A Whale Of A Time At India's Only Boat Museum

A Whale Of A Time At India's Only Boat Museum
The inner museum gallery, Photo Credit: Rangan Datta/ Museum of India

Located in Kolkata, the Boat Museum has an interesting display of replicas of heritage boats of Bengal

Uttara Gangopadhyay
October 03 , 2020
04 Min Read

Sauntering into India’s only boat museum, you will be struck by several things at once. No entry fee, no guide, no photography allowed, and a display of models of miniature boats that once plied along the rivers of Bengal. Located in Kankurgachhi, a busy neighbourhood on the eastern fringe of Kolkata, is the Institute of Cultural Research with four one-roomed galleries on the ground floor, of which the Boat Museum is one.

Conceptualised by former CBI joint director Upen Biswas when he was a West Bengal government Minister in Charge of Backward Classes Welfare Department, the Boat Museum displays 46 scaled models of various kinds of indigenous boats. Even without a guide, you will soon realise that each boat is unique and was made for a particular purpose, though what the purpose was is only left to imagination unless you happen to meet the person, Swarup Bhattacharyya (now Curator at Maulana Azad Museum, MAKAIAS, Kolkata), who had researched it all and guided the Rajbangshi craftspeople from Dakshin Dinajpur district of the state in constructing these models.

For boats, it is not one size fits all, says Bhattacharyya. The design, shape and the material used is determined by the river that the boat will have to sail on and the purpose. A boat that plies along the slow moving rivers of south Bengal will not be the same as the boats that have to negotiate the swift rivers of the hilly north. A luxury boat will not be the same as a local ferry. A passenger boat will not be the same as a cargo boat. And both will be different from a fishing boat. Even if the purpose is the same, the boatsmay differ. For example, both dholai and khorokishti are cargo boats. But dholai, mostly seen in the Sunderban region, initially used to carry wood, now also carry bricks, tiles, etc. It has a deep v-shaped hull. But the khorokishti, which carries hay, has a wide flat bottom. Paukhia, another type of cargo boat, is meant to navigate shallow creeks. Maintaining the centre of gravity and buoyancy are two of the many things that a boat-maker has to keep in mind.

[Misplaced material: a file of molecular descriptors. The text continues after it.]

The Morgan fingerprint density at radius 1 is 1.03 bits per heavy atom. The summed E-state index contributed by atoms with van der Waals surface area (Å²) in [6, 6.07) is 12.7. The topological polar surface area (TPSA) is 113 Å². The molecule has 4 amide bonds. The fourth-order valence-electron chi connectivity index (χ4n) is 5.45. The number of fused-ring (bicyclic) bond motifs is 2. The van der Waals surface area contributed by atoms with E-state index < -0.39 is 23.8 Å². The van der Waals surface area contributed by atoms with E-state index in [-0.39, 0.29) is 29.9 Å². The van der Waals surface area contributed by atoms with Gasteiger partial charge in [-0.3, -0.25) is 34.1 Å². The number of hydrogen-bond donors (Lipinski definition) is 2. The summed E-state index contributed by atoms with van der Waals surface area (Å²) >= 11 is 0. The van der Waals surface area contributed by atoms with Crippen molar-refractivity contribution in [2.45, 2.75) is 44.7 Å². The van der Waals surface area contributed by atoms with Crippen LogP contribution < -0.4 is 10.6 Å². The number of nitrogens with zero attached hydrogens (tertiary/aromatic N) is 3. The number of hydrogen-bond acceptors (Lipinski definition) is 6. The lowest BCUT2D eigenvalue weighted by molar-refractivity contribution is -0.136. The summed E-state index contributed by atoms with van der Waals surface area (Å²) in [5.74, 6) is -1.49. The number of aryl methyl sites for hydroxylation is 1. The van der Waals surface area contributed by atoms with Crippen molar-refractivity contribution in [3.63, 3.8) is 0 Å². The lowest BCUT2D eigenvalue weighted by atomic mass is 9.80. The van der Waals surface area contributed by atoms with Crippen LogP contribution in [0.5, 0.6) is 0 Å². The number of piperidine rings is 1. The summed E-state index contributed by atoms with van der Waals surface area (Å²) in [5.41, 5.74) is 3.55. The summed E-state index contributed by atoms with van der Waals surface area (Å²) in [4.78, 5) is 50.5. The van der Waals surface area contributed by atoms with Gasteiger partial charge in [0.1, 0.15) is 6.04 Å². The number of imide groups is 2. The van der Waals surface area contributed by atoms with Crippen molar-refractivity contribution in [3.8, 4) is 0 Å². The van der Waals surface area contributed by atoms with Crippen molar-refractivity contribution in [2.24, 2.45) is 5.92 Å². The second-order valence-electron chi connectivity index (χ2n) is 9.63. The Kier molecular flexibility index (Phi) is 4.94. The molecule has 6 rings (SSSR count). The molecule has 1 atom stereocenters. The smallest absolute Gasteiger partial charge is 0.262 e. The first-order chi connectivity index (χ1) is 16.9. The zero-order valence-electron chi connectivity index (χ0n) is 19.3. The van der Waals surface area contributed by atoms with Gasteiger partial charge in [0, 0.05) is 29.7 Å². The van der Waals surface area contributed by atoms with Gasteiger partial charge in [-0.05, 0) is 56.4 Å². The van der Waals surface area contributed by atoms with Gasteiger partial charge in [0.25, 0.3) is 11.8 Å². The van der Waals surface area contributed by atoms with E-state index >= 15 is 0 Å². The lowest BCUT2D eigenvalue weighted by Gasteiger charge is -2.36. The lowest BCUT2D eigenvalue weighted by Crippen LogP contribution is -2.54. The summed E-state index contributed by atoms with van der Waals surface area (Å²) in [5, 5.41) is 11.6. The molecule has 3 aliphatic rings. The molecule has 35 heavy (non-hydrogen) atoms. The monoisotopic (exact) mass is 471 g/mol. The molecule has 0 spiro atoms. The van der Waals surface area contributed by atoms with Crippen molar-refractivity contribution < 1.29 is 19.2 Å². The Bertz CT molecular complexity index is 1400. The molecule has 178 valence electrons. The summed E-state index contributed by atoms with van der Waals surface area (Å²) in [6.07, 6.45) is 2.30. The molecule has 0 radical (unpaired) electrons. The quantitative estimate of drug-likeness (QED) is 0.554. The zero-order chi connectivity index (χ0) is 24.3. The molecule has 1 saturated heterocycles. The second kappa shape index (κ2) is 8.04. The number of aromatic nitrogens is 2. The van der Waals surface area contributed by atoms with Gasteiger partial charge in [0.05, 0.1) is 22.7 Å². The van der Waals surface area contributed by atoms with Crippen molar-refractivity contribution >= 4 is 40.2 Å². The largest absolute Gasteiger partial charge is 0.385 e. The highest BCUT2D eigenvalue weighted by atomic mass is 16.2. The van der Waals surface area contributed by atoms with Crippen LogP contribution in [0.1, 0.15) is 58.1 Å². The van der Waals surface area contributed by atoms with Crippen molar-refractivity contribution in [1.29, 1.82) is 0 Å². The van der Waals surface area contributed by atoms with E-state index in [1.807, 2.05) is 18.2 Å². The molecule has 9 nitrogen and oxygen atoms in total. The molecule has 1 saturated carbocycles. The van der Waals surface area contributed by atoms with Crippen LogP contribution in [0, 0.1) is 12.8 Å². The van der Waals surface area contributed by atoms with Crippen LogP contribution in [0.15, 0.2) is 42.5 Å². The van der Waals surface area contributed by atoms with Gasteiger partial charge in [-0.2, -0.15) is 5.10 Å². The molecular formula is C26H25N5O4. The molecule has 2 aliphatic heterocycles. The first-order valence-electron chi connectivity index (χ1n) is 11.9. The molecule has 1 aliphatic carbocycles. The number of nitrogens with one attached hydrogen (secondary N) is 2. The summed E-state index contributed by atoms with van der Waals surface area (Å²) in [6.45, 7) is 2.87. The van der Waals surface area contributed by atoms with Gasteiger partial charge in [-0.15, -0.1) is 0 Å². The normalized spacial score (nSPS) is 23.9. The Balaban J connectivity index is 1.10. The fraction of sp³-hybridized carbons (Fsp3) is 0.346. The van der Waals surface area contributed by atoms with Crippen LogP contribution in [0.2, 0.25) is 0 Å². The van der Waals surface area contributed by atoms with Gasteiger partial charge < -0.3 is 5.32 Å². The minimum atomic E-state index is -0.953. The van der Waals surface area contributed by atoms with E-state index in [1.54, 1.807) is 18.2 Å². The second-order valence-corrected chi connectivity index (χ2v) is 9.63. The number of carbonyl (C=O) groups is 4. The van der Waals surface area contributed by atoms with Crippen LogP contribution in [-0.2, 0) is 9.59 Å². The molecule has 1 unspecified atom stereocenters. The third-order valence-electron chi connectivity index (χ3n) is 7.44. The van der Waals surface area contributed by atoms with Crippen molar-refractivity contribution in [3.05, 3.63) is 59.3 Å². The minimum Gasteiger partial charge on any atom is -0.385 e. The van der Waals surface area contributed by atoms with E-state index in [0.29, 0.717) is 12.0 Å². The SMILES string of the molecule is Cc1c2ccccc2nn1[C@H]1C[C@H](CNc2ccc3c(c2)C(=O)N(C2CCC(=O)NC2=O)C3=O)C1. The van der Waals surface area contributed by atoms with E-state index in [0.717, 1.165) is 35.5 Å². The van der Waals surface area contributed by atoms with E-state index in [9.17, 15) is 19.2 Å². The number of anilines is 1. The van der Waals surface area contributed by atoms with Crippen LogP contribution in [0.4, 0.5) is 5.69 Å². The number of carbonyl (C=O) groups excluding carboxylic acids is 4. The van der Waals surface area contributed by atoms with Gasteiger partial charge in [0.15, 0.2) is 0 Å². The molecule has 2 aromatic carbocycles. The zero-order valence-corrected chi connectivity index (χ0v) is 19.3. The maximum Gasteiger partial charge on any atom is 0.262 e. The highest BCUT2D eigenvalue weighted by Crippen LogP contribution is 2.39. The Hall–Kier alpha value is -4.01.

Coastal fishing boats of Orissa; dholais of the SunderbansFishermen use the salti to catch fish in shallow waters but the talai is used by those who go for hook and line fishing. Patia is used for coastal fishing.

Boats are such an integral part of people’s lives that the start of boat building, handing over the boat to the buyer or even launching the boat in the river or the sea at the start of the season, will happen only on chosen auspicious days.

The boat-makers of Bengal may not have had formal training in engineering but they had mastered the craft through common sense and practice. According to Bhattacharyya, traditional boat building is a knowledge that has been passed from one generation to another in the style of ‘guru-shishya parampara’. Unfortunately, many of the lessons are now on the verge of getting lost just like the traditional boats, under pressure from other faster modes of travel. One of the replicas, the pinnace, had to be constructed from an 18th century sketch. In West Bengal, Balagarh in Hooghly district, is still one of the existing boat building centres of West Bengal.

There are also a few boats that were seen in former eastern Bengal (now Bangladesh), such as Kosa and Balam. There is also a rice boat from Kerala. Nobel laureate poet Rabindranath Tagore was fond of travelling by boats. Sailing for days together, he would use the tranquil atmosphere to pen poems and plays. Sometimes, he even hosted guests on these boats. A replica of one such boat, the Padma, is also displayed here. The replica of a Harappan Boat Amulet found in Mohenjodaro is also on display.

While you are there, do not forget to take a look at the adjoining Ethnographic Museum, Puppet Museum and Kantha Museum.

Getting there: The Institute of Cultural Research, which includes the Boat Museum, is located on the ground floor of Ambedkar Bhavan (P-1/4, CIT Scheme, VII-M, VIP Road, Kanurgachhi, Kolkata 700054; tel: 033-23207623.

It is open 10am to 5pm, Monday to Friday but closed on government holidays. Photography is not allowed but sometimes prior application to the Director may work. For further knowledge,  they also have a book on sale titled Heritage Boats of Bengal, priced 500 


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